Indian culture and influence have historically extended beyond its present-day borders. Both to the east and to the west, Indian influences are easily discernible. For example, ancient Indian traders spread their culture all the way to modern Indonesia.
The earliest known Indian civilization was in western India and much of present-day Pakistan. The Indus valley civilization flourished from about 2600 BC to 1900 BC. Its size was larger than ancient Egypt or Mesopotamia. This early Indian civilization—and later ones as well—was dependent on rivers that flooded agricultural lands.
Invaders have used the Khyber Pass to enter India from the northwest for centuries. Alexander the Great's generals used it. Much later, it was coveted by the British who occupied India.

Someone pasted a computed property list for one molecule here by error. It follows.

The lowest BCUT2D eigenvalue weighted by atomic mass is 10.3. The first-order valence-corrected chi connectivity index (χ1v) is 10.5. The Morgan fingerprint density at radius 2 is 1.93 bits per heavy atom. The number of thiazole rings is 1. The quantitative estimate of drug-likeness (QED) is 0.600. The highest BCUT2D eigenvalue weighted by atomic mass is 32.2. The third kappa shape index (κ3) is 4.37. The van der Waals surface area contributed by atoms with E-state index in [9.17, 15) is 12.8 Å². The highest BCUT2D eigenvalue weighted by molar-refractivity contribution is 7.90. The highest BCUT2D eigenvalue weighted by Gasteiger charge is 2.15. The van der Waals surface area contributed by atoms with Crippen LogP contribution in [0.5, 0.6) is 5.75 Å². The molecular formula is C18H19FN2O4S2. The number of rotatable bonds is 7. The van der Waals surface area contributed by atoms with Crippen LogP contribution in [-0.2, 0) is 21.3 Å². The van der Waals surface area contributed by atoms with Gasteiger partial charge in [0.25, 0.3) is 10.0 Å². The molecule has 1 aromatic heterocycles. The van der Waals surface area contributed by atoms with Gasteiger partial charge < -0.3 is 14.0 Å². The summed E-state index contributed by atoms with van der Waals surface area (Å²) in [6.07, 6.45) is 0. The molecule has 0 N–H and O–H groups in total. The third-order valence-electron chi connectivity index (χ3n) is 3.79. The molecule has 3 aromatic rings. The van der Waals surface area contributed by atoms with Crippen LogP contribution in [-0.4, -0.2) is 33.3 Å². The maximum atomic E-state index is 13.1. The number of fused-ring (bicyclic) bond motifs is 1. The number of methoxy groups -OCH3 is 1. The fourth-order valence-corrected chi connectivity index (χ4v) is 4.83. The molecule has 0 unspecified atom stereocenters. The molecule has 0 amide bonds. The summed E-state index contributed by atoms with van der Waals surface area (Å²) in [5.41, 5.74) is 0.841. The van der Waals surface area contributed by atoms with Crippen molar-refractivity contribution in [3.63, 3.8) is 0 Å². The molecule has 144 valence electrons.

India's modern history was dominated by Western influences. At first, this activity was focused on India's coastal areas. The Portuguese reached India by sea by 1500. The British later followed and established a huge colony. India has changed the names of many of its cities in order to re-assert its own identity.
India's current economic growth is reliant on oil supplies. The country lacks petroleum of its own, and it will soon become the world's leading consumer of oil. Its use causes environmental problems in India, which has many of the world's most polluted cities. This dependence on foreign oil also makes India reliant on Saudi Arabia and other oil producers.
Modern India's chief security threat stems from its long border with Muslim Pakistan. This long and expensive conflict stunts India's economic growth. Both countries possess nuclear weapons, so maintaining peace is paramount.